Aamir Khan's Talaash Movie Review By Partha Pratim Das
Read Partha's blog at http://hochpoch-ppd.blogspot.in/
Rosy is red, Surjan is blue,
Roshni is glum, and Talaash is a queue.
The red, blue and glum queue in 'Talaash', adding various shades out of turn to the mystery surrounding the death of superstar Armaan Kapoor (Vivan Bhatena). Inspector Surjan Singh Shekhawat (Aamir Khan), who befriends insomnia after the sad death of his son, digs deeper into the case to find puzzles more enigmatic. With the support of call girl Rosy (Kareena Kapoor), Surjan decodes few riddles, but the zigzag patterns descend nowhere.
Through Mohanan's photographic images, the nights of Mumbai appear stark naked. The beauty of Rosy disappears into her flirtatious eyelashes when she tries to lure night crawlers on stripped roads. The haunting background music of Ram Sampath adds an air of deception to the circumstances surrounding Surjan.
Surjan swings between conscientious rationality and self-defeating irrationality despite the efforts of his wife Roshni (Rani Mukerji), who bravely manages to assemble her grief and translate them to positives. Little beyond a genuine feeling of glum is her contribution to the conundrum. Rosy keeps oozing charm on Surjan while the audience gets seduced by the jazz and the night. The jazz number Muskaanein Jhooti Hai, at the very onset, compels the audience to confront every character with suspicion.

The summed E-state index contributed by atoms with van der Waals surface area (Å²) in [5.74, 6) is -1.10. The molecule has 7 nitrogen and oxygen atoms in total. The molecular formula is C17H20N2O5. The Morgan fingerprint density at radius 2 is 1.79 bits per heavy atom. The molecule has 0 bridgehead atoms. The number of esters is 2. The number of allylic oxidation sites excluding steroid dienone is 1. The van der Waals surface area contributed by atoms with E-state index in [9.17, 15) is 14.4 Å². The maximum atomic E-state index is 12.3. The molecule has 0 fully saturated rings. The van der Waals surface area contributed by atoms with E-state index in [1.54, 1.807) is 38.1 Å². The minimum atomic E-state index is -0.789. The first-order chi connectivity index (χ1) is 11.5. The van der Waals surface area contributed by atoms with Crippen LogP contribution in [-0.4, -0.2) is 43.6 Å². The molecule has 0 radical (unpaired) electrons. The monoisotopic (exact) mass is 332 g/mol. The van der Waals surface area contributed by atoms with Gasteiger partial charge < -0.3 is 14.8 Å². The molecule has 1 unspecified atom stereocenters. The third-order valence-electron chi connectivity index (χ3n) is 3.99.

Search the screenplay of 'Talaash' and you will find ample evidences of unnecessary familiarity. The writing dexterity of Reema Kagti and Zoya Akhtar lies in making the familiar look to be unfamiliar. There is intelligent use of several half-finished cliches in the pre-interval part of the movie, apart from few really intelligent ones -- left similarly unattended. A watcher is left with no time to guess the other half: that's the combined effect of a gritty cinematography, brilliant acting and an evocative background composition. The post-interval part slowly builds on the curiosity factor and that's when the movie forgets to build the identities of the curiosity. There it falters.
The dialogues penned by Farhan Akhtar work well for the chemistry between Surjan and Rosy, primarily because of the information embedded in them. The emotional interactions between Surjan and Rosy are, in few sequences, soul-deprived compared to the intense connect between Surjan and Roshni throughout the movie. Aamir Khan's acting is hard to detail in terms of 'soul' and 'intensity'. In fight with multiple relationships, Khan's representation of Surjan is above adjectives. The limp Tehmur (Nawazuddin Siddiqui) adds an extra leg to the movie. Shernaz Patel as the Parsi neighbour delivers endearing quirk with confidence.
'Talaash' takes time to find. It is up to you to decide if the find is worth it.